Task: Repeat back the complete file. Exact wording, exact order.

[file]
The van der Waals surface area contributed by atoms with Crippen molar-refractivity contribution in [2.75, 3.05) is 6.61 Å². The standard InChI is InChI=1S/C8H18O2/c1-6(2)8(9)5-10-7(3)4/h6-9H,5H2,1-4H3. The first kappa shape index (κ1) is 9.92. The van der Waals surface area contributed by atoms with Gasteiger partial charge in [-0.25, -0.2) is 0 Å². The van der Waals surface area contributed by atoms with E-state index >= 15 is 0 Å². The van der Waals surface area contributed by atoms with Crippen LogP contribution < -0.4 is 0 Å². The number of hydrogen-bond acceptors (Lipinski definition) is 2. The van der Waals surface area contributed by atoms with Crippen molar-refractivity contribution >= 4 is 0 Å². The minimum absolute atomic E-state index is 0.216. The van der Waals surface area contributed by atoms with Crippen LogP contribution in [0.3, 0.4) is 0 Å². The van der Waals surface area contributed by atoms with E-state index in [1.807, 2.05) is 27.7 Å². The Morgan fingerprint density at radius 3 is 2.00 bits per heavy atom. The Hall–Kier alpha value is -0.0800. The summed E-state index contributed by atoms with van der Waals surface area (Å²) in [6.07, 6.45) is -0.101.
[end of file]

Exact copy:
The van der Waals surface area contributed by atoms with Crippen molar-refractivity contribution in [2.75, 3.05) is 6.61 Å². The standard InChI is InChI=1S/C8H18O2/c1-6(2)8(9)5-10-7(3)4/h6-9H,5H2,1-4H3. The first kappa shape index (κ1) is 9.92. The van der Waals surface area contributed by atoms with Gasteiger partial charge in [-0.25, -0.2) is 0 Å². The van der Waals surface area contributed by atoms with E-state index >= 15 is 0 Å². The van der Waals surface area contributed by atoms with Crippen LogP contribution < -0.4 is 0 Å². The number of hydrogen-bond acceptors (Lipinski definition) is 2. The van der Waals surface area contributed by atoms with Crippen molar-refractivity contribution >= 4 is 0 Å². The minimum absolute atomic E-state index is 0.216. The van der Waals surface area contributed by atoms with Crippen LogP contribution in [0.3, 0.4) is 0 Å². The van der Waals surface area contributed by atoms with E-state index in [1.807, 2.05) is 27.7 Å². The Morgan fingerprint density at radius 3 is 2.00 bits per heavy atom. The Hall–Kier alpha value is -0.0800. The summed E-state index contributed by atoms with van der Waals surface area (Å²) in [6.07, 6.45) is -0.101.